date: October 5, 2023


The economic development of a country is often dependent on a balance between domestic savings and foreign investment. In instances where the difference between domestic savings & internal investment requirements become prominent, and foreign direct investment inflows remain insufficient, a nation may resort to various sources of borrowing, both within their borders and beyond.  One crucial aspect of this borrowing strategy is external commercial borrowings (‘ECB’s) by the Indian companies, which constitute a crucial component of debt-driven capital flows.

The ECB, which represents financial inflows in the form of debt, play a vital role by providing funds to public sector undertakings and private companies. ECB offers an additional source of financial support, enabling these companies to start new projects, expand existing ones, and fill the financial gaps from domestic funding.

Earlier, ECBs were mainly used for importing capital goods, modernizing operations, project financing, local sourcing of capital goods etc.  Some companies also used to borrow for meeting miscellaneous needs such as buyback of Foreign Currency Convertible bonds (FCCBs), expansion activities, budget financing etc.  Recent trend shows that the Indian companies have shifted their focus from using ECBs for capital expenditures and project financing to using it for refinancing, working capital, lending, and general corporate needs.  Thus, the trend indicates that ECBs are not primarily used for capacity creation in the Indian economy.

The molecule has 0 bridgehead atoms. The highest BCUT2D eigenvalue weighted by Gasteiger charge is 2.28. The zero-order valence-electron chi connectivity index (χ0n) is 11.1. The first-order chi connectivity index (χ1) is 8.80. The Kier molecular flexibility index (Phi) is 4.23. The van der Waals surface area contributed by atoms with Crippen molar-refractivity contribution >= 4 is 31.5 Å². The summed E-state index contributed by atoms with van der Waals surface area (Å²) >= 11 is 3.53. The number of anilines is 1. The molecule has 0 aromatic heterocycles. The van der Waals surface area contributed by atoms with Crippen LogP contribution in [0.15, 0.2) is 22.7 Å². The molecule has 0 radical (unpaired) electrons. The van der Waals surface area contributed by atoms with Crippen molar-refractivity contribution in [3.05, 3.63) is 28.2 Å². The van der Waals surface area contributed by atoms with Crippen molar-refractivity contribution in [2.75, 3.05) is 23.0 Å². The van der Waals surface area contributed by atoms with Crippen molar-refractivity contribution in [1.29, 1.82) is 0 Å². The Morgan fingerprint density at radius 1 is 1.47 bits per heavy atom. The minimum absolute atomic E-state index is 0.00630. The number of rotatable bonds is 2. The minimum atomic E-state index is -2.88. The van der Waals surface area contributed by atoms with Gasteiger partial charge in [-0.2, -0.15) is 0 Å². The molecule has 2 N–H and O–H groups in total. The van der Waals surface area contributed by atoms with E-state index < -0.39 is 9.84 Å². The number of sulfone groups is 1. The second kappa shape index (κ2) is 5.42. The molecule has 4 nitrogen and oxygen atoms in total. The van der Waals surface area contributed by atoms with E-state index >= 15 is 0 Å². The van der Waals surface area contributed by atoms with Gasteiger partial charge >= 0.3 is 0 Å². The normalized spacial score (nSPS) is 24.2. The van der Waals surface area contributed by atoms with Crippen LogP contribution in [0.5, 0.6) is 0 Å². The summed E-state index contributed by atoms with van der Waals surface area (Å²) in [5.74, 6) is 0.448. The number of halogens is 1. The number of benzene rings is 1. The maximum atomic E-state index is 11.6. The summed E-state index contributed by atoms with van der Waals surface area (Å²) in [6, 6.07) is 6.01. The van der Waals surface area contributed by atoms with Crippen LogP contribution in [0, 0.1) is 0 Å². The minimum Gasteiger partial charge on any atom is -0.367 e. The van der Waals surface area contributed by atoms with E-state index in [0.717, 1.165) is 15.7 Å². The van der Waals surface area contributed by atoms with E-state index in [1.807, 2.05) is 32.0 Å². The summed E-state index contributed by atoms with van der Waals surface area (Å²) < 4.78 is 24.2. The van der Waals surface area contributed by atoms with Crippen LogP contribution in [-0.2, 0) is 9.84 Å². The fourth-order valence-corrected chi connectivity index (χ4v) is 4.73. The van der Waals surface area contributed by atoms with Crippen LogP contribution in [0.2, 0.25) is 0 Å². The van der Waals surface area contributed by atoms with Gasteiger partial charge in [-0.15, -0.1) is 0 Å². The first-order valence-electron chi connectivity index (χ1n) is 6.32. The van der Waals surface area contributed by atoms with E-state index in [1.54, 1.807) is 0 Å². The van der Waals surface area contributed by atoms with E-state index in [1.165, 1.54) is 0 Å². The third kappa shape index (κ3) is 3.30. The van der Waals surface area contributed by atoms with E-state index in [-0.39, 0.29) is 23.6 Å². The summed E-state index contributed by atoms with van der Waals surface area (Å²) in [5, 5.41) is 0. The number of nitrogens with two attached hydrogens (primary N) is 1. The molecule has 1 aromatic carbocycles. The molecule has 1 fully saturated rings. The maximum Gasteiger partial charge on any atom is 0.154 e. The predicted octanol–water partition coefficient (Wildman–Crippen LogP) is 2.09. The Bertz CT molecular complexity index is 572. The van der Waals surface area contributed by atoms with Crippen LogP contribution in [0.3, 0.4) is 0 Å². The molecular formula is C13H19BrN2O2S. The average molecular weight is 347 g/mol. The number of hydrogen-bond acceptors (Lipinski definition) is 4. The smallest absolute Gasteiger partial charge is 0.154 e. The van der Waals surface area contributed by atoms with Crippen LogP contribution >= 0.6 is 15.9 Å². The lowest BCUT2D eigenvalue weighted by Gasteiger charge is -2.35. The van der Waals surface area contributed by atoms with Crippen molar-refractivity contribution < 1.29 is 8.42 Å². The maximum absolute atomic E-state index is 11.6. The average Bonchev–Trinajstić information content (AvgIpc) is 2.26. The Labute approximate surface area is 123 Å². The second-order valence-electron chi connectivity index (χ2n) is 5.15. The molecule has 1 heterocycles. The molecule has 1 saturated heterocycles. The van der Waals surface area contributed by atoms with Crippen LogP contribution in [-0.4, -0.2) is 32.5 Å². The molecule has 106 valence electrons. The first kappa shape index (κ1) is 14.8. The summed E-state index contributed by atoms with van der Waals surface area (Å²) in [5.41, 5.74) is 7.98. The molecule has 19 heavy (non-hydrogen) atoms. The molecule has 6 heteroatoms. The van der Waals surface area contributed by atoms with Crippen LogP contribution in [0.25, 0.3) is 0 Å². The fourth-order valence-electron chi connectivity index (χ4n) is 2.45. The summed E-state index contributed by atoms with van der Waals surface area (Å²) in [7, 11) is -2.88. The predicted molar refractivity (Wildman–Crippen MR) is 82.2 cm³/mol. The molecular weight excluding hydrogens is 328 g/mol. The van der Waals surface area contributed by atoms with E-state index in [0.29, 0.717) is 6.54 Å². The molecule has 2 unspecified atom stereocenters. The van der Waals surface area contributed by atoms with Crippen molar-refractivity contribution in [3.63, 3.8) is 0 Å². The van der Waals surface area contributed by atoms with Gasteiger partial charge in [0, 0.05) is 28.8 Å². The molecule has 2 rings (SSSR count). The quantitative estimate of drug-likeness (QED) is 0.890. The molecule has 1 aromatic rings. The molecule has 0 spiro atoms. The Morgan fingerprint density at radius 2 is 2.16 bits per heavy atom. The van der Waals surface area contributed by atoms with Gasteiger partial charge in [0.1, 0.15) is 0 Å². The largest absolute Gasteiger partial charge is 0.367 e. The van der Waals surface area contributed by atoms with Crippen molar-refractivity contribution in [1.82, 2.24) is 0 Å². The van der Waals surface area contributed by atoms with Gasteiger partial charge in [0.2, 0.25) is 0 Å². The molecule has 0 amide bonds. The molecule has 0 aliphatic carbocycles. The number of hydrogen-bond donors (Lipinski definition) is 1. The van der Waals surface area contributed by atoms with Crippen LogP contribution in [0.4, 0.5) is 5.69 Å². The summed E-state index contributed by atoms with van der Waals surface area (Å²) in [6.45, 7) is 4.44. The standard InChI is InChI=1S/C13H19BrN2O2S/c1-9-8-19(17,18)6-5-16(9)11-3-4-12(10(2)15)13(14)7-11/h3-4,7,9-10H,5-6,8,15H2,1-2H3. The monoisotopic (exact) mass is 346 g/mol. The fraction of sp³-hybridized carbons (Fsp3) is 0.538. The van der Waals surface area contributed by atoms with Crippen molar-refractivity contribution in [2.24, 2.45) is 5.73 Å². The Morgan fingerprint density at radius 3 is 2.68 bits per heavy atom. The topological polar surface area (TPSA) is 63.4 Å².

In a notable development, the first quarter of the financial year 2023 -2024 (April to June) witnessed a remarkable increase in overseas borrowing by Indian companies.  According to data from the Reserve Bank of India (‘RBI’), Indian corporate entities raised $20.73 billion through ECBs during this period.  This surge in borrowing eclipsed previous records, with the highest quarterly fundraising observed in the fourth quarter of financial year 2020, where Indian domestic entities secured $18.97 billion ECBs.  It is important to highlight that the total overseas borrowing throughout the entire previous financial year 2022-2023 was $25.99 billion only.  This trend continued into the early part of second quarter of the 2023-2024 fiscal year. Further, in terms of India’s External Debt Report (2022-23) by Ministry of Finance, commercial borrowings remained the largest component of total India’s external debt.

The rise in ECBs by Indian companies reflects the evolving dynamics of the Indian business landscape. In this article, we will delve into the reasons behind the increasing popularity of ECBs among Indian companies and their implications.

Regulatory framework

ECBs are commercial loans raised by eligible resident entities from recognised non-resident entities and should conform to parameters such as minimum maturity, permitted and non-permitted end-uses, maximum all-in-cost ceiling, etc.